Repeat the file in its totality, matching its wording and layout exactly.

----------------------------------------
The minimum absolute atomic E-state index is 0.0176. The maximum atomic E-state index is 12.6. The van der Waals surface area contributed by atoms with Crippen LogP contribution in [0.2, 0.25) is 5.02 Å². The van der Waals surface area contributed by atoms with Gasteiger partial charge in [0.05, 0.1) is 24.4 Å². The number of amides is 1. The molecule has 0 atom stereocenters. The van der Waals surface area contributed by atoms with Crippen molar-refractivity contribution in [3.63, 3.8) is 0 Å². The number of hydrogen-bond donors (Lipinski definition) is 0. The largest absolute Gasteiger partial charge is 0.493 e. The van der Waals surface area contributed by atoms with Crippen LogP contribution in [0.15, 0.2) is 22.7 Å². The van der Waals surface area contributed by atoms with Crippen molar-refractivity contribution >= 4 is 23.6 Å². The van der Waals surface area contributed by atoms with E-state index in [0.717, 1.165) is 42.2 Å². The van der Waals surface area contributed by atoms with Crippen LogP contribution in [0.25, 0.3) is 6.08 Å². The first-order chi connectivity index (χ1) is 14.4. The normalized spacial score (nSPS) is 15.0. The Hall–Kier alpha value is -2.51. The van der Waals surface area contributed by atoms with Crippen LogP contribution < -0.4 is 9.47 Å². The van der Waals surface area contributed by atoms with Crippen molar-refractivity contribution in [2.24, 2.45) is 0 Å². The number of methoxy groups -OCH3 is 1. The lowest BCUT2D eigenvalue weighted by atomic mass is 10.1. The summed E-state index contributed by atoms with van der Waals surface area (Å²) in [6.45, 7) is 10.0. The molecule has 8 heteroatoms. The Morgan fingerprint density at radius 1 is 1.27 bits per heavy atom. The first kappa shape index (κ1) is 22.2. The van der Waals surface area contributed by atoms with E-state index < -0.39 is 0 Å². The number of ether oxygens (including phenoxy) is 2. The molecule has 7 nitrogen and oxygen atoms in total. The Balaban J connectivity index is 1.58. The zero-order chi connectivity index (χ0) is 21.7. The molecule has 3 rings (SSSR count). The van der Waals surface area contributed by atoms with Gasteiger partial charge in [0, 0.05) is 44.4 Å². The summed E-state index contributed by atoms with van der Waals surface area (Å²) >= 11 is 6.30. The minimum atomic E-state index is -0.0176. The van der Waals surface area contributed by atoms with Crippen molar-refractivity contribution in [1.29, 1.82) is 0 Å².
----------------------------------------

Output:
The minimum absolute atomic E-state index is 0.0176. The maximum atomic E-state index is 12.6. The van der Waals surface area contributed by atoms with Crippen LogP contribution in [0.2, 0.25) is 5.02 Å². The van der Waals surface area contributed by atoms with Gasteiger partial charge in [0.05, 0.1) is 24.4 Å². The number of amides is 1. The molecule has 0 atom stereocenters. The van der Waals surface area contributed by atoms with Crippen molar-refractivity contribution in [3.63, 3.8) is 0 Å². The number of hydrogen-bond donors (Lipinski definition) is 0. The largest absolute Gasteiger partial charge is 0.493 e. The van der Waals surface area contributed by atoms with Crippen LogP contribution in [0.15, 0.2) is 22.7 Å². The van der Waals surface area contributed by atoms with Crippen molar-refractivity contribution >= 4 is 23.6 Å². The van der Waals surface area contributed by atoms with E-state index in [0.717, 1.165) is 42.2 Å². The van der Waals surface area contributed by atoms with Crippen LogP contribution in [0.25, 0.3) is 6.08 Å². The first-order chi connectivity index (χ1) is 14.4. The normalized spacial score (nSPS) is 15.0. The Hall–Kier alpha value is -2.51. The van der Waals surface area contributed by atoms with Crippen LogP contribution < -0.4 is 9.47 Å². The van der Waals surface area contributed by atoms with Crippen molar-refractivity contribution in [2.24, 2.45) is 0 Å². The number of methoxy groups -OCH3 is 1. The lowest BCUT2D eigenvalue weighted by atomic mass is 10.1. The summed E-state index contributed by atoms with van der Waals surface area (Å²) in [6.45, 7) is 10.0. The molecule has 8 heteroatoms. The Morgan fingerprint density at radius 1 is 1.27 bits per heavy atom. The first kappa shape index (κ1) is 22.2. The van der Waals surface area contributed by atoms with E-state index < -0.39 is 0 Å². The number of ether oxygens (including phenoxy) is 2. The molecule has 7 nitrogen and oxygen atoms in total. The Balaban J connectivity index is 1.58. The zero-order chi connectivity index (χ0) is 21.7. The molecule has 3 rings (SSSR count). The van der Waals surface area contributed by atoms with Gasteiger partial charge in [0, 0.05) is 44.4 Å². The summed E-state index contributed by atoms with van der Waals surface area (Å²) >= 11 is 6.30. The minimum atomic E-state index is -0.0176. The van der Waals surface area contributed by atoms with Crippen molar-refractivity contribution in [1.29, 1.82) is 0 Å².